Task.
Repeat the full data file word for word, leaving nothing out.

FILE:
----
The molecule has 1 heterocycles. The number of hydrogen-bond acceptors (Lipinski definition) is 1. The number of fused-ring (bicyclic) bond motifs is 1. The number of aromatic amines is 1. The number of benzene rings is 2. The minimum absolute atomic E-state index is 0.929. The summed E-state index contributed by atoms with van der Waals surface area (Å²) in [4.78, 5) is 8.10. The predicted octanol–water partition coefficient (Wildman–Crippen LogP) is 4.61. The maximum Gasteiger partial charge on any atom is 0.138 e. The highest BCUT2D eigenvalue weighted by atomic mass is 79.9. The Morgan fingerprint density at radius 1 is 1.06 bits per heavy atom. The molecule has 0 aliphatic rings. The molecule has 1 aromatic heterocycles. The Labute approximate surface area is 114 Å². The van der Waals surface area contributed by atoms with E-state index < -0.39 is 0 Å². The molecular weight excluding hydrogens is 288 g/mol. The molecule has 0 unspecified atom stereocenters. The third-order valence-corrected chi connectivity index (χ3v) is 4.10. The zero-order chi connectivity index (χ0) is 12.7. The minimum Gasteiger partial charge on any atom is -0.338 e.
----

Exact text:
The molecule has 1 heterocycles. The number of hydrogen-bond acceptors (Lipinski definition) is 1. The number of fused-ring (bicyclic) bond motifs is 1. The number of aromatic amines is 1. The number of benzene rings is 2. The minimum absolute atomic E-state index is 0.929. The summed E-state index contributed by atoms with van der Waals surface area (Å²) in [4.78, 5) is 8.10. The predicted octanol–water partition coefficient (Wildman–Crippen LogP) is 4.61. The maximum Gasteiger partial charge on any atom is 0.138 e. The highest BCUT2D eigenvalue weighted by atomic mass is 79.9. The Morgan fingerprint density at radius 1 is 1.06 bits per heavy atom. The molecule has 0 aliphatic rings. The molecule has 1 aromatic heterocycles. The Labute approximate surface area is 114 Å². The van der Waals surface area contributed by atoms with E-state index < -0.39 is 0 Å². The molecular weight excluding hydrogens is 288 g/mol. The molecule has 0 unspecified atom stereocenters. The third-order valence-corrected chi connectivity index (χ3v) is 4.10. The zero-order chi connectivity index (χ0) is 12.7. The minimum Gasteiger partial charge on any atom is -0.338 e.